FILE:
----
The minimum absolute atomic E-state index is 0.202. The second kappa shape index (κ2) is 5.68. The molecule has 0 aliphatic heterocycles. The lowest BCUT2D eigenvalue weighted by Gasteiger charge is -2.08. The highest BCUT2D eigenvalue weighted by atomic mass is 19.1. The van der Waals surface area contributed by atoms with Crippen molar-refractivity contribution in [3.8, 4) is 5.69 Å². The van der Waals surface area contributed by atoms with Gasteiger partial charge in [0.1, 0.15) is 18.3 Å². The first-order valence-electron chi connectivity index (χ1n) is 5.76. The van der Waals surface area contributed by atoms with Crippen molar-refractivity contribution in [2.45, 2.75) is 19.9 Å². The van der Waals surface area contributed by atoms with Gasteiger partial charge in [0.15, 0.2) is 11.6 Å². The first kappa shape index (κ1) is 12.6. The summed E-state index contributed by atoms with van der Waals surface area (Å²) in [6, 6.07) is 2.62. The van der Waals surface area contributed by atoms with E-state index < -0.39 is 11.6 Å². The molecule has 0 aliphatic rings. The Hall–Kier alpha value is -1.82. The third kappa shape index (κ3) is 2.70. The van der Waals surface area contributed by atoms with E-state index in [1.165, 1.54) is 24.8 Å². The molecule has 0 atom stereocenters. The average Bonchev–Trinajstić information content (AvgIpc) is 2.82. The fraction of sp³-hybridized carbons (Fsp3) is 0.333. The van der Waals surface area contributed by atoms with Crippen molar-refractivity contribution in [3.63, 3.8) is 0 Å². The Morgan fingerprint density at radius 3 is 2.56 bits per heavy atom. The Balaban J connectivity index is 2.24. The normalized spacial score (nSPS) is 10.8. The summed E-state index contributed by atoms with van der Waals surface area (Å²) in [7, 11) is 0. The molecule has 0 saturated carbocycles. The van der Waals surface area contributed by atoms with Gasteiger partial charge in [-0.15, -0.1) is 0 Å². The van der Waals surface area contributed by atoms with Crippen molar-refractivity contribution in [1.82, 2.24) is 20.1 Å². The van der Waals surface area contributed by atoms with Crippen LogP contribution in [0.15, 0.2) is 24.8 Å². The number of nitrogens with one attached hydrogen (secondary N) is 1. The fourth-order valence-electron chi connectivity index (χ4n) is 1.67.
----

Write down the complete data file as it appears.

The minimum absolute atomic E-state index is 0.202. The second kappa shape index (κ2) is 5.68. The molecule has 0 aliphatic heterocycles. The lowest BCUT2D eigenvalue weighted by Gasteiger charge is -2.08. The highest BCUT2D eigenvalue weighted by atomic mass is 19.1. The van der Waals surface area contributed by atoms with Crippen molar-refractivity contribution in [3.8, 4) is 5.69 Å². The van der Waals surface area contributed by atoms with Gasteiger partial charge in [0.1, 0.15) is 18.3 Å². The first-order valence-electron chi connectivity index (χ1n) is 5.76. The van der Waals surface area contributed by atoms with Crippen molar-refractivity contribution in [2.45, 2.75) is 19.9 Å². The van der Waals surface area contributed by atoms with Gasteiger partial charge in [0.15, 0.2) is 11.6 Å². The first kappa shape index (κ1) is 12.6. The summed E-state index contributed by atoms with van der Waals surface area (Å²) in [6, 6.07) is 2.62. The van der Waals surface area contributed by atoms with E-state index < -0.39 is 11.6 Å². The molecule has 0 aliphatic rings. The Hall–Kier alpha value is -1.82. The third kappa shape index (κ3) is 2.70. The van der Waals surface area contributed by atoms with E-state index in [1.165, 1.54) is 24.8 Å². The molecule has 0 atom stereocenters. The average Bonchev–Trinajstić information content (AvgIpc) is 2.82. The fraction of sp³-hybridized carbons (Fsp3) is 0.333. The van der Waals surface area contributed by atoms with Crippen molar-refractivity contribution in [3.63, 3.8) is 0 Å². The Morgan fingerprint density at radius 3 is 2.56 bits per heavy atom. The Balaban J connectivity index is 2.24. The normalized spacial score (nSPS) is 10.8. The summed E-state index contributed by atoms with van der Waals surface area (Å²) in [7, 11) is 0. The molecule has 0 saturated carbocycles. The van der Waals surface area contributed by atoms with Gasteiger partial charge in [-0.15, -0.1) is 0 Å². The van der Waals surface area contributed by atoms with Crippen molar-refractivity contribution in [1.82, 2.24) is 20.1 Å². The van der Waals surface area contributed by atoms with Crippen LogP contribution in [0.15, 0.2) is 24.8 Å². The number of nitrogens with one attached hydrogen (secondary N) is 1. The fourth-order valence-electron chi connectivity index (χ4n) is 1.67.